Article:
1 tsp pomegranate paste
2 tbsp olive oil

Mix the yoghurt with the spices, salt, pepper and olive oil in a bag
Cut the chicken into small cubes and add to the bag
Mix your chicken thoroughly making sure it is well covered
Marinade in the fridge over night or for at least 2 hours
Put your chicken cubes on to skewers
Preheat the barbecue or grill
Grill the chicken for about 7-8 minutes, making sure to turn the skewers so that all sides are cooked equally
Every time you turn the chicken, brush with marinade
Serve with pitta bread, tomato, red onion and lettuce

Slovenia

Slovenia is a mountainous nation state in Central Europe. It is marked with significant biological diversity and is one of the most water-rich countries in Europe. Over half of the territory is covered by forest. Slovenia’s Karst Plateau is a limestone region of underground rivers, gorges, and caves, between Ljubljana and the Mediterranean. The best known caves are Postojna Cave and the UNESCO listed Škocjan Caves.

There are 24,000 animal species, among them marmots, Alpine ibex, chamois, deer, roe deer, boar, and hares. It is believed that Slovenia has one of the largest brown bear populations in Europe with around 400 bears. Among the 13 domestic animals native to Slovenia are the Karst Shepherd mountain dog, the Carniolan honeybee, and the Lipizzan horse, which is associated with the Spanish Riding School of Vienna, Austria.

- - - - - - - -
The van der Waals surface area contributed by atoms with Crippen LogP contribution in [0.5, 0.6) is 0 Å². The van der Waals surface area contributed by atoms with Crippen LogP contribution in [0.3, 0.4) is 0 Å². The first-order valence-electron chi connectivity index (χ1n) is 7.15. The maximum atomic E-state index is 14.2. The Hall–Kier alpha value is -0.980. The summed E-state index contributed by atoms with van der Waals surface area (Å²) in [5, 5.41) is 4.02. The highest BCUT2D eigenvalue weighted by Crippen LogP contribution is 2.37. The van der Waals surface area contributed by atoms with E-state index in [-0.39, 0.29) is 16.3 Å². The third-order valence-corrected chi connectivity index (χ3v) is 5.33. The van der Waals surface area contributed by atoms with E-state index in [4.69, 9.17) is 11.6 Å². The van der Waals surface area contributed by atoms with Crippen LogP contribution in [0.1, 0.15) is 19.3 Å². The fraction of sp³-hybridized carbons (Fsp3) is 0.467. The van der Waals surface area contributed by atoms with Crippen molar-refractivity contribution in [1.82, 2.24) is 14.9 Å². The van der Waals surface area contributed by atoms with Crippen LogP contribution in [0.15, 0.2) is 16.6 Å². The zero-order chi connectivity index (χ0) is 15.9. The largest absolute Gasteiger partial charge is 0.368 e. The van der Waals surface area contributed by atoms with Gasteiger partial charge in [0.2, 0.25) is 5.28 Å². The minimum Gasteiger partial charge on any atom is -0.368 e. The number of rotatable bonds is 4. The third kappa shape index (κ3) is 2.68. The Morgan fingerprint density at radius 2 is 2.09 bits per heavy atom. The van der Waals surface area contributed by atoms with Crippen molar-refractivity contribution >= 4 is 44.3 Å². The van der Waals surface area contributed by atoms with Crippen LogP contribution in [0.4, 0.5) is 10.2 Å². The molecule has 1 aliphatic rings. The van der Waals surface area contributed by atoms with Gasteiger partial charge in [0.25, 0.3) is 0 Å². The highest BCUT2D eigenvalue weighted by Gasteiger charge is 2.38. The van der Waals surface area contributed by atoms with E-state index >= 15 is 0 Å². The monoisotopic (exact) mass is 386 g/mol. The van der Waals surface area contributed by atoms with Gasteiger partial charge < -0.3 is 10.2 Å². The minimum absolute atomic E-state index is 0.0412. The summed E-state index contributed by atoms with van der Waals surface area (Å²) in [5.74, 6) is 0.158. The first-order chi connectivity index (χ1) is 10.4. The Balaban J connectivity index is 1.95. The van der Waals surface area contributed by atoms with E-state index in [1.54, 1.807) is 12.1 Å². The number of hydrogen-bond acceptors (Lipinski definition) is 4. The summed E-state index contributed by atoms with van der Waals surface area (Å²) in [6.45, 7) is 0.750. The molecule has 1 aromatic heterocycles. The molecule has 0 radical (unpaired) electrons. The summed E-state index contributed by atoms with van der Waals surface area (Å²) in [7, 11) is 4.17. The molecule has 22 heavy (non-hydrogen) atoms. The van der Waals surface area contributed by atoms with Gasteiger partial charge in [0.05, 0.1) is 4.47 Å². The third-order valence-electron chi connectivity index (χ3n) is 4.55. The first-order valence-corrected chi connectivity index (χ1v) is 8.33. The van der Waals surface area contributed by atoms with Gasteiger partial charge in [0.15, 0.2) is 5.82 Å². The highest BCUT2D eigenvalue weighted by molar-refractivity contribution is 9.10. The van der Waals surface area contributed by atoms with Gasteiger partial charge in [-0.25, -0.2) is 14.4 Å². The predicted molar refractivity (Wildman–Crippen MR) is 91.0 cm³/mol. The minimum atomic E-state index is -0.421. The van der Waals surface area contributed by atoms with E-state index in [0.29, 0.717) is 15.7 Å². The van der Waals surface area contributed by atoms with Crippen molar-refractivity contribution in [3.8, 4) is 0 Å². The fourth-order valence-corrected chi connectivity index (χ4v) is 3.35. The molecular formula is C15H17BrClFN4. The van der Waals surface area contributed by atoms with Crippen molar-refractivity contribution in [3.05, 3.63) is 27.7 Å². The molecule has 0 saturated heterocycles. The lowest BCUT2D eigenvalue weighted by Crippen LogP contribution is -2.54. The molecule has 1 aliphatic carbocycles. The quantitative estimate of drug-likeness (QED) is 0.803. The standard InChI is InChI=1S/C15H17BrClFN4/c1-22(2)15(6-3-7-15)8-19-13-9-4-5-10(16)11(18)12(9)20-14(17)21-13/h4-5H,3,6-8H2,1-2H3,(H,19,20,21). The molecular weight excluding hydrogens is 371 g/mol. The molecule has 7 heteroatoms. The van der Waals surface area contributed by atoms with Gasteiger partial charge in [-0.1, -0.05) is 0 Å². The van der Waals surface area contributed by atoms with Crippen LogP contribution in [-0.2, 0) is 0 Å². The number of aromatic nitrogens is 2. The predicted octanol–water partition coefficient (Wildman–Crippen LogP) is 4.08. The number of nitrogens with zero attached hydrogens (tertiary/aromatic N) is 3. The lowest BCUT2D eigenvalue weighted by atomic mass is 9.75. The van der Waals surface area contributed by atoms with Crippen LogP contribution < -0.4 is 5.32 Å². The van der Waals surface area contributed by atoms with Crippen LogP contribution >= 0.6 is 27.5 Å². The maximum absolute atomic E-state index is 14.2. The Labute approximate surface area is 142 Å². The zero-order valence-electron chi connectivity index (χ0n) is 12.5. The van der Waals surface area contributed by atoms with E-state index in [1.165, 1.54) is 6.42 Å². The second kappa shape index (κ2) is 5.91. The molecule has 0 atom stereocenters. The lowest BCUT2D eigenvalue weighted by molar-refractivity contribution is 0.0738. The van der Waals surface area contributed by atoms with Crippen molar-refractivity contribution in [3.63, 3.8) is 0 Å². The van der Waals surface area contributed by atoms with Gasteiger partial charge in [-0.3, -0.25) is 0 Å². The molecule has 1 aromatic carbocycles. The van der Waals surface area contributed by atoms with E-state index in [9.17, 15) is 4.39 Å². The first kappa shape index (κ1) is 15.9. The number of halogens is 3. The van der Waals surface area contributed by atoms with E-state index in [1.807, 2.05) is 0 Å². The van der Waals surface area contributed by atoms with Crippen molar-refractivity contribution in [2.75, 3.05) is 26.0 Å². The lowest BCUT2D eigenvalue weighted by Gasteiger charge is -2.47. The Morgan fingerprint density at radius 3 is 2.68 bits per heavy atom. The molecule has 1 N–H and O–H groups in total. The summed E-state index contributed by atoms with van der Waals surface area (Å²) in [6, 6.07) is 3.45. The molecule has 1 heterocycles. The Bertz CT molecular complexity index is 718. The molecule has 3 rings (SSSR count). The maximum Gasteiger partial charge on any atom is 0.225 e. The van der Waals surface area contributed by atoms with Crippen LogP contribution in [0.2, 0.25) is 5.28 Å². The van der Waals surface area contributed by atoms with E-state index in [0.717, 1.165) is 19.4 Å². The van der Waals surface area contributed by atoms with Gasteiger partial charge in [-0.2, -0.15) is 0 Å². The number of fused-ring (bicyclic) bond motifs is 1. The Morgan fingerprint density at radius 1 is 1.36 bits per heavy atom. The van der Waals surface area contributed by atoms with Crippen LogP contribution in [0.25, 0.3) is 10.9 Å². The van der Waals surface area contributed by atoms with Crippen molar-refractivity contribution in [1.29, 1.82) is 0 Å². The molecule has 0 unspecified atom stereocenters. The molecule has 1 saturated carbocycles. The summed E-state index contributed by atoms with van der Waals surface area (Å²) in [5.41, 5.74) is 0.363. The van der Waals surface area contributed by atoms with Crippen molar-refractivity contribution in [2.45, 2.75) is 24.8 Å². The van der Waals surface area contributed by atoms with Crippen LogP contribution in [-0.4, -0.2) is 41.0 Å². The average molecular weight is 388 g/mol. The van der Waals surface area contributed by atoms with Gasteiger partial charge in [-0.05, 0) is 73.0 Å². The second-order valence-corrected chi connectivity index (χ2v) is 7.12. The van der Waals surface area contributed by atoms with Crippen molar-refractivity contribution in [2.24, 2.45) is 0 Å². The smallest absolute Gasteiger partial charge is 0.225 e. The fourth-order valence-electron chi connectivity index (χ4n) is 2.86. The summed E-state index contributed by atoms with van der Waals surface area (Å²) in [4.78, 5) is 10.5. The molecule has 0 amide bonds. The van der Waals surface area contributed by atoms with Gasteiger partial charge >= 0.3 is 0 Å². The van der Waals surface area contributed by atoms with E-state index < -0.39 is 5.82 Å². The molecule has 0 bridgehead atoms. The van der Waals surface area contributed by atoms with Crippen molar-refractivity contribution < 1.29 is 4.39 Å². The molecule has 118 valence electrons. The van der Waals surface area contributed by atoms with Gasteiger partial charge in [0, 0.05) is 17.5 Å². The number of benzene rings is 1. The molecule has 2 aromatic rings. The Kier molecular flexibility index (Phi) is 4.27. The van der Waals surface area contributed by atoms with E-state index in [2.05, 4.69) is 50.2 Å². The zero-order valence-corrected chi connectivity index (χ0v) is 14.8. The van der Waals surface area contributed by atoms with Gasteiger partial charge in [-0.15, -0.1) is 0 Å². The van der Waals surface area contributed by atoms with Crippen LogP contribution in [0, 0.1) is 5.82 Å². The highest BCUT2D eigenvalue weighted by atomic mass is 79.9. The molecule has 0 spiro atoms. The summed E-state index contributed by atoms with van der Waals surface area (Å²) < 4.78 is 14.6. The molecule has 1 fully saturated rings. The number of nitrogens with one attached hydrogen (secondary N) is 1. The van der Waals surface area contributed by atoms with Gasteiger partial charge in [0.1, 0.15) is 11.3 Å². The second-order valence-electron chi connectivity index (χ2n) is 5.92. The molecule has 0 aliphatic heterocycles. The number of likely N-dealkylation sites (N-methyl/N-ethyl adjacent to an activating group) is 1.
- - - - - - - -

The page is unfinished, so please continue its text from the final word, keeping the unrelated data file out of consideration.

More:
Maribor, Slovenia’s second-largest city, is home to the oldest vine in the world. The grapevine of Žametovka is about 440 years old and still produce 25 litres of wine every year, however the wine is not available for public sale and has been described by the The Daily Telegraph as “virtually undrinkable”.

Ljubljana City Museum is home to the oldest wheel in the world. The Ljubljana Marshes Wheel is approximately 5,150 years old, has a radius of 70cm and is made of ash and oak.

Slovenian cuisine is a mixture of the Central European cuisine (especially Austrian and Hungarian), Mediterranean cuisine and Balkan cuisine. Recipes I came across include Jota (meat and vegetable hot pot), Ričet (Slovenian Barley soup), Idrija Žlikrofi (dumplings), Čompe s skuto (potatoes with cottage cheese), Prekmurska gibanica (layered cake), Potica (nut bread), baked mushroom with cheese and Kranjske Klobasa (sausages). I opted to make Belokranjska pogača (salted cake), which although quite doughy it was really tasty.

Rating: 9/10

Serves: Makes 28 small squares
Prep time: 45 minutes
Cook time: 45 minutes

500g flour
1 tbsp salt
1/2 tbsp sugar
1 tbsp oil
7g (1 pack) of dried yeast
Approx 300ml warm water
1 egg

Pre-heat the oven to 200°C
Mix all the ingredients and form a dough